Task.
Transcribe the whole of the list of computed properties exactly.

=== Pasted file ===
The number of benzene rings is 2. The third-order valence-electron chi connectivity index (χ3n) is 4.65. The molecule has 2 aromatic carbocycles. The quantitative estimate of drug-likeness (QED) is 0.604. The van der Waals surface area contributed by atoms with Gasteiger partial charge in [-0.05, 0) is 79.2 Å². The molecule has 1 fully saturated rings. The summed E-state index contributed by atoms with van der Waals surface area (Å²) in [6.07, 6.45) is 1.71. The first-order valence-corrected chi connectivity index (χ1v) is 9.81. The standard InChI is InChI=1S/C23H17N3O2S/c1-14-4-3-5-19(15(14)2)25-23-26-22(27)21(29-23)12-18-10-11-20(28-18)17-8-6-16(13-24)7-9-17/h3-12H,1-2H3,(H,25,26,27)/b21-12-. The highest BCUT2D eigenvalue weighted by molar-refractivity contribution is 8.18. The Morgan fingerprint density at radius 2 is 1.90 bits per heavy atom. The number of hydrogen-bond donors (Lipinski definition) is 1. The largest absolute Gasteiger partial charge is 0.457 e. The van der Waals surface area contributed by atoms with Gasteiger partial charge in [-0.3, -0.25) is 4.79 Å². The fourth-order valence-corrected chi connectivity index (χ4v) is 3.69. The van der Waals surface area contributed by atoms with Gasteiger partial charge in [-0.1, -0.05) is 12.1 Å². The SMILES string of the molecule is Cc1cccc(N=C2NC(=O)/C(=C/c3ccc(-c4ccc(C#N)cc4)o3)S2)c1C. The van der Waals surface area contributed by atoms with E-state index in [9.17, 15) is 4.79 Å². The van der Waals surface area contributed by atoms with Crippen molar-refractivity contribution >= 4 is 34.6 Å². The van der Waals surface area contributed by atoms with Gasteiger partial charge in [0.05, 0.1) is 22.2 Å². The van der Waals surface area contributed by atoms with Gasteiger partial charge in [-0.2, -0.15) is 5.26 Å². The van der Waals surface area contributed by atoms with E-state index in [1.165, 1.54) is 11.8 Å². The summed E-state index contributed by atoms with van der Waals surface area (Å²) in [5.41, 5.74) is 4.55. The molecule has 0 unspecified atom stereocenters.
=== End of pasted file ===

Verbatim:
The number of benzene rings is 2. The third-order valence-electron chi connectivity index (χ3n) is 4.65. The molecule has 2 aromatic carbocycles. The quantitative estimate of drug-likeness (QED) is 0.604. The van der Waals surface area contributed by atoms with Gasteiger partial charge in [-0.05, 0) is 79.2 Å². The molecule has 1 fully saturated rings. The summed E-state index contributed by atoms with van der Waals surface area (Å²) in [6.07, 6.45) is 1.71. The first-order valence-corrected chi connectivity index (χ1v) is 9.81. The standard InChI is InChI=1S/C23H17N3O2S/c1-14-4-3-5-19(15(14)2)25-23-26-22(27)21(29-23)12-18-10-11-20(28-18)17-8-6-16(13-24)7-9-17/h3-12H,1-2H3,(H,25,26,27)/b21-12-. The highest BCUT2D eigenvalue weighted by molar-refractivity contribution is 8.18. The Morgan fingerprint density at radius 2 is 1.90 bits per heavy atom. The number of hydrogen-bond donors (Lipinski definition) is 1. The largest absolute Gasteiger partial charge is 0.457 e. The van der Waals surface area contributed by atoms with Gasteiger partial charge in [-0.3, -0.25) is 4.79 Å². The fourth-order valence-corrected chi connectivity index (χ4v) is 3.69. The van der Waals surface area contributed by atoms with Gasteiger partial charge in [-0.1, -0.05) is 12.1 Å². The SMILES string of the molecule is Cc1cccc(N=C2NC(=O)/C(=C/c3ccc(-c4ccc(C#N)cc4)o3)S2)c1C. The van der Waals surface area contributed by atoms with E-state index in [9.17, 15) is 4.79 Å². The van der Waals surface area contributed by atoms with Crippen molar-refractivity contribution >= 4 is 34.6 Å². The van der Waals surface area contributed by atoms with Gasteiger partial charge in [0.05, 0.1) is 22.2 Å². The van der Waals surface area contributed by atoms with Gasteiger partial charge in [-0.2, -0.15) is 5.26 Å². The van der Waals surface area contributed by atoms with E-state index in [1.165, 1.54) is 11.8 Å². The summed E-state index contributed by atoms with van der Waals surface area (Å²) in [5.41, 5.74) is 4.55. The molecule has 0 unspecified atom stereocenters.